Regional Gardening Reports :: National Gardening Association

In the Garden:
New England
February, 2013
Regional Report

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African violets provide colorful blooms year round when they have the proper conditions.

African Violets for Year Round Bloom

African violets need an image makeover. When you say their name, what comes to mind for many is a picture of a grandmotherly figure fussing over her temperamental plants. But these houseplants are actually one of the easiest to keep in bloom on your windowsill year round and are attractive enough to fit in with all kinds of decor -- not just chintz and lace doilies! Follow these tips to keep your home full of flowers all year long.

African violets need plenty of bright indirect light without a lot of direct sun in order to bloom prolifically. An eastern exposure or a curtain-filtered southern window works well. During the dim days from November to March, you may find that you need to move plants to a brighter spot to keep them in flower. African violets are also great candidates for growing under full-spectrum lights kept on 13 hours a day. But be sure to turn the lights off at night. If they don't get at least eight hours of darkness, plants may fail to set flowers.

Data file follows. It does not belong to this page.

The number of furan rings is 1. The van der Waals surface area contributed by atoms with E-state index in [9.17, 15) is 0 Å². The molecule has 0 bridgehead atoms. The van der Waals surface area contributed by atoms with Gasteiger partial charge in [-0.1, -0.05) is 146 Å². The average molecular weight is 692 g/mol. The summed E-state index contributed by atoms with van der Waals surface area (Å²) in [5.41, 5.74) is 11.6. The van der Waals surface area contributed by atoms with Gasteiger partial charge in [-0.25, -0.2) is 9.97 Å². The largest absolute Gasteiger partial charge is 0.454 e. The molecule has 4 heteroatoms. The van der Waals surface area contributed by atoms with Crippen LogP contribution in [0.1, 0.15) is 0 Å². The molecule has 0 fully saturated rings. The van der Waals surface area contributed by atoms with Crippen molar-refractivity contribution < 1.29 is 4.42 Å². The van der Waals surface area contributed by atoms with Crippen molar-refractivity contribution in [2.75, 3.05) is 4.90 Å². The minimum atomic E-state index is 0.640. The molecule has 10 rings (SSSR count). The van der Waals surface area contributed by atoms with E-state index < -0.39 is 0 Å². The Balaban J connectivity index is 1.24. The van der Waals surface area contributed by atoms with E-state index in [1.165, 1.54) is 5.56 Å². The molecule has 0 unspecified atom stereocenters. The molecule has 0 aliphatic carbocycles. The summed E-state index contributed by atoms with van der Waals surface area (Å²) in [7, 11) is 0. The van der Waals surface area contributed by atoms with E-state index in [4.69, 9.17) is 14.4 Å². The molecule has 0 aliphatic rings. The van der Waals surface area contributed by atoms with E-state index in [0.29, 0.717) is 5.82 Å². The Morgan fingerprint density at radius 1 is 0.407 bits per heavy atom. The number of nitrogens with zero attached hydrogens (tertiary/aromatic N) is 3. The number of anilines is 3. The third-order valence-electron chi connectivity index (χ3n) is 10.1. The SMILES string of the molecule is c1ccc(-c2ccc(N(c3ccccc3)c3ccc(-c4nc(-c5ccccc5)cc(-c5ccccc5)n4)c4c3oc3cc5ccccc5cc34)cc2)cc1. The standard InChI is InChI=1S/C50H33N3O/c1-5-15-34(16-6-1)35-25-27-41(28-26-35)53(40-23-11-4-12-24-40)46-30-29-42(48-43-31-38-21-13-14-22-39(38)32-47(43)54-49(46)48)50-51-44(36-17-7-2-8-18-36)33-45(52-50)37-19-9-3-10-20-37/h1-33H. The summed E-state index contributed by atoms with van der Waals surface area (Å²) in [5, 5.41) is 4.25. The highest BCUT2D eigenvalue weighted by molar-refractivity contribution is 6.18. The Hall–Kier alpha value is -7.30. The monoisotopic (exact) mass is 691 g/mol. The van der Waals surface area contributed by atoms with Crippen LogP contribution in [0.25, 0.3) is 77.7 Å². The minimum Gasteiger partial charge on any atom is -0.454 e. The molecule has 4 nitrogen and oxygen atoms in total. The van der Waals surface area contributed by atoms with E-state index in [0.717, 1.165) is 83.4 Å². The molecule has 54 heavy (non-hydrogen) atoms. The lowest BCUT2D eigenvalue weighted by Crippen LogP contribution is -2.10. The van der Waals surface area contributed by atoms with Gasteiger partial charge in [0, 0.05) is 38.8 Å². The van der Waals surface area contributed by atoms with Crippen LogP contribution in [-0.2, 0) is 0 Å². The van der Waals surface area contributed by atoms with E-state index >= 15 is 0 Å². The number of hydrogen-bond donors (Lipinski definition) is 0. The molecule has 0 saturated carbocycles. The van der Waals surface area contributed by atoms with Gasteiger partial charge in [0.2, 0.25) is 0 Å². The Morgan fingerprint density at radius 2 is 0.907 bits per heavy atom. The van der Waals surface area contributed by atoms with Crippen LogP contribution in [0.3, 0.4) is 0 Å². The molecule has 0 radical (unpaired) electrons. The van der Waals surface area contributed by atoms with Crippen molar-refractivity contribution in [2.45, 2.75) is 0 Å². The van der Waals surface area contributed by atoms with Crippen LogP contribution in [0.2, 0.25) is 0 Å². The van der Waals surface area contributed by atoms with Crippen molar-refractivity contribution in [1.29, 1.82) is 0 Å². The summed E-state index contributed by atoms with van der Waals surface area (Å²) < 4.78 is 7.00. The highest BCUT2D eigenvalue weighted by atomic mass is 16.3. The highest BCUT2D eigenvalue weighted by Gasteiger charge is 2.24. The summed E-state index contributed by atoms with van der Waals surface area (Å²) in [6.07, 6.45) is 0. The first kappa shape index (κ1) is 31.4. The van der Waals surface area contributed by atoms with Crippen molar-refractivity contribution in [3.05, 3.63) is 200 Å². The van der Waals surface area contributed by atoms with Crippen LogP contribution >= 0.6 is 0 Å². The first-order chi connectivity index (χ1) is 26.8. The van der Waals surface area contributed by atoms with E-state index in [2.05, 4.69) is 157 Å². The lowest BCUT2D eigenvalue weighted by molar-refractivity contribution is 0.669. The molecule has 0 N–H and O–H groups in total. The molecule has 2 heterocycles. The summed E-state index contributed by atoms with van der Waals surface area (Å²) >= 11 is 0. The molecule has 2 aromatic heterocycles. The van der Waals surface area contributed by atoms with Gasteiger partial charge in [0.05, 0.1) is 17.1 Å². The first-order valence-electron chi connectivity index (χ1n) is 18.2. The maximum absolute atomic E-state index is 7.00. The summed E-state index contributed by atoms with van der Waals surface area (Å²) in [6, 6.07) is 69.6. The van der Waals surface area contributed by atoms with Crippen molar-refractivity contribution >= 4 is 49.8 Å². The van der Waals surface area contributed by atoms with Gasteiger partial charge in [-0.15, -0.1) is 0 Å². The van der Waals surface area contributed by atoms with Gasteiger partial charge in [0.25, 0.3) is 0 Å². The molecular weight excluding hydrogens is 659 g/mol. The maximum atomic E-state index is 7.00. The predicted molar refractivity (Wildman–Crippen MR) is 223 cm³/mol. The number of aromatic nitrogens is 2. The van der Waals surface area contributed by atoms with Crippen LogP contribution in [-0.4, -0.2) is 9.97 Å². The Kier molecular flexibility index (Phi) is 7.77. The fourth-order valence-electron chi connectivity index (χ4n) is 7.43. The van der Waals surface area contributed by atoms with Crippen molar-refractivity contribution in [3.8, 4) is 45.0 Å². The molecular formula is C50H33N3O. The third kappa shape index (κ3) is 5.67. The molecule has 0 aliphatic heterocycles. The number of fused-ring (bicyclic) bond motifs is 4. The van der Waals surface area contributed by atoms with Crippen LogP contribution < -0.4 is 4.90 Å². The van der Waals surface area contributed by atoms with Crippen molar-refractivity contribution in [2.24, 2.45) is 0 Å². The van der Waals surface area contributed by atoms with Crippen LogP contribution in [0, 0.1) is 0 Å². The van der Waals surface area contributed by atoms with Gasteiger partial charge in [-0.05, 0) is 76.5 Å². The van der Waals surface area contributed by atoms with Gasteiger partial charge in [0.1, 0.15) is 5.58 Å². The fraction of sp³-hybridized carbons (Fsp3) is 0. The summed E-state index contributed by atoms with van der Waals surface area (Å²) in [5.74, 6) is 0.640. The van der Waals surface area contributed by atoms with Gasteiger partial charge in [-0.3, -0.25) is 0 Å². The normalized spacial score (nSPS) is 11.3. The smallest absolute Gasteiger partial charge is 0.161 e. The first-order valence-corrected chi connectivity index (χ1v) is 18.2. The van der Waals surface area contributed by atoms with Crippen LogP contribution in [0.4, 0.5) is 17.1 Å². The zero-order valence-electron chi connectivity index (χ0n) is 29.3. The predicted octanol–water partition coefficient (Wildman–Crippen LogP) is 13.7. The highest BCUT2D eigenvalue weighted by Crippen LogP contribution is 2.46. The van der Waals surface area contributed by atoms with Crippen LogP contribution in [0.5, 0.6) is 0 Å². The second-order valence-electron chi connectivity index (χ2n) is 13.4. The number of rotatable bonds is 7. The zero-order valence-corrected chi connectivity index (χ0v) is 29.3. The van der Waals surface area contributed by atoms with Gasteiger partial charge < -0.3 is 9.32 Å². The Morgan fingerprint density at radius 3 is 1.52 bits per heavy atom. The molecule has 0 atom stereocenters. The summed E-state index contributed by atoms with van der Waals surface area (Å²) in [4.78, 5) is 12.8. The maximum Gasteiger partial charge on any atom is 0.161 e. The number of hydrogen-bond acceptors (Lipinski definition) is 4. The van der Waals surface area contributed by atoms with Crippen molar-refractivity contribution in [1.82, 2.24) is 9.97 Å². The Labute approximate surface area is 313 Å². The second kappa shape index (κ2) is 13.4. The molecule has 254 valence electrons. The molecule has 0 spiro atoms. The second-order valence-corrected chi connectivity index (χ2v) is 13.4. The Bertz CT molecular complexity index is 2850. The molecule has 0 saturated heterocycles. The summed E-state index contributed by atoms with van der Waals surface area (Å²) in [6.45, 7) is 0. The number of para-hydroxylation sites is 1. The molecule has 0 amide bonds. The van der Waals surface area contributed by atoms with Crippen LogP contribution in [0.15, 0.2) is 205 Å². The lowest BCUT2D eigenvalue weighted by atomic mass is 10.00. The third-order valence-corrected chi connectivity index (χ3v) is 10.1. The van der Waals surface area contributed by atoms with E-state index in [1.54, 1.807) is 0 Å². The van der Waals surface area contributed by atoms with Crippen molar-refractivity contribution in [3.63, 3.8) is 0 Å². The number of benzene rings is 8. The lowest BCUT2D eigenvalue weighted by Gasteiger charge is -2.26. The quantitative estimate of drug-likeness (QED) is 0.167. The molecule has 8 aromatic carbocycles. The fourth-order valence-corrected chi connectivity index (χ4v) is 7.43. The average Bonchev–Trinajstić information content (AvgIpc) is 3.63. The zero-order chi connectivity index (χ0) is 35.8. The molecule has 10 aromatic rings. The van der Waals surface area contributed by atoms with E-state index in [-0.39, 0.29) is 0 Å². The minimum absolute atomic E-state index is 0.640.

Average room temperatures (65-75 F) will keep African violets happy.

Use lukewarm water, keep the soil barely moist, and don't allow water to stand in the saucers. Bottom watering keeps leaves dry, which prevents spotting. Many gardeners swear by two-part, self-watering African violet pots. You simply fill the reservoir of the outer pot with water, which slowly leaches through the walls of the unglazed inner pot to keep the soil consistently moist.

African violets appreciate high humidity. While they're not really violets at all, they are indeed of African heritage. In the 80 percent humidity of their native tropical rain forests, they grow in rock crevices where moisture in the soil around their roots drains away quickly, but moisture in the air envelops their leaves. Plant in a potting mix that drains well and be careful not overwater, but keep humidity high by setting pots on a tray of pebbles filled to half their depth with water. If the light conditions are right, a steamy bathroom makes a great spot for these plants.

Keep plants well fed by giving them a half-strength dose of high-phosphorus liquid fertilizer every two weeks throughout the year. If you can't give them the bright light they need for active growth in winter, reduce fertilization to every 4-6 weeks.

Pinch off the flower clusters as they fade and clean leaves with a soft artist's paint brush if they get dusty.

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